It was at 2 o’clock sharp that the automobile races were begun, each car in the contest having as the work before it a dash of five miles, which is ten times around the half-mile race track at the Fair Grounds. Each car made a fine record, and only one, the Vellie, driven by R. Wayland Yates, fell by the wayside and this car, which was making the fastest time in the two miles it kept going, ended its course in the fifth lap, the car carburetors failing to act fast enough in the use of the gasoline. If this car, entered by the W. H. Brewer Garage of Raleigh, had kept the speed of its first four laps it had every prospect of being a leader.
            From early in the day the crowds had begun to assemble at the Fair Grounds for the automobile racing and the aeroplane flights in Curtiss machines by McCurdy and Ely, and with from seven to eight thousand people present the automobile racing was begun sharp on time at 3 o’clock. Raleigh had a great representation, while from all the surrounding towns there came hundreds to increase the thousands. Men and women were here o see the action in the air of the marvels of the age, the gathering being representative one of the very best life in North Carolina, while in the great throng, there were many who came to study the scientific side of the Curtiss flyhing machines, as well as to see to how great a speed an automobile could be driven. It was a great crowd, and all in it were eager for the events of the day.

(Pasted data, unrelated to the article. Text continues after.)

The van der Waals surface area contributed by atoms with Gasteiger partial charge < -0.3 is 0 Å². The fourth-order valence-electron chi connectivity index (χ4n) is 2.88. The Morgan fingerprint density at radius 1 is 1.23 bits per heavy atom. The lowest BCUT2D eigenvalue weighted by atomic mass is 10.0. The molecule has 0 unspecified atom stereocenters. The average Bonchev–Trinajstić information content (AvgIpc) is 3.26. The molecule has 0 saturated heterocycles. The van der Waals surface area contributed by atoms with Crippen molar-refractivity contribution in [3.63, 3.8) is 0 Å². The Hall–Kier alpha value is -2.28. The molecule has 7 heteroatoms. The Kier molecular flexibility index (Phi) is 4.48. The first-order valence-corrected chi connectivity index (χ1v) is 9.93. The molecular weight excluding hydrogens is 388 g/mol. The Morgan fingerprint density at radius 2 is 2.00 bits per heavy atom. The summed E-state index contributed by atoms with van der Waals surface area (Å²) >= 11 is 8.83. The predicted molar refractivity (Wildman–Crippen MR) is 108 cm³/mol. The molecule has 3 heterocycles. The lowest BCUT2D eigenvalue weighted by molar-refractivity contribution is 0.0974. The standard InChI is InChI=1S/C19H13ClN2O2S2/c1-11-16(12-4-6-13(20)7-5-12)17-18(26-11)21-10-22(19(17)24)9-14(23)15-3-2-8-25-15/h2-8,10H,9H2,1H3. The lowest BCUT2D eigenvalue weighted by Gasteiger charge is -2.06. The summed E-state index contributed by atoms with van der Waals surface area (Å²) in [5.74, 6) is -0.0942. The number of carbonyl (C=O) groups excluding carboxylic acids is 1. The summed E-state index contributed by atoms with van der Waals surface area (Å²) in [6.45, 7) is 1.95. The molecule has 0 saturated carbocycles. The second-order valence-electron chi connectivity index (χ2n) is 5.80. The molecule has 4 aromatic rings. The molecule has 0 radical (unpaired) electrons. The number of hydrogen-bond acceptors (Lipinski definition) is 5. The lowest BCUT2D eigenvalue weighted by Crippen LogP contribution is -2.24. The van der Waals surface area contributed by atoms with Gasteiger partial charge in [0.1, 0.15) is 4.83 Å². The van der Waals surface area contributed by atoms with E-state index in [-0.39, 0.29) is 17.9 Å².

In the judges’ stand the gentlemen in charge of the racing were all kept busy in making the time of the speeding automobiles, the judges being Mr. R. D. Godwin, Mr. C. B. Barbee, Col. Joseph E. Pogue, Maj. R. M. Albright, and Mr. M. W. Colcock, of Cleveland, Ohio, the latter being on the race track, and acting as the starter. As each machine started and ended its race, its name, driver and time were announced from the judges’ stand.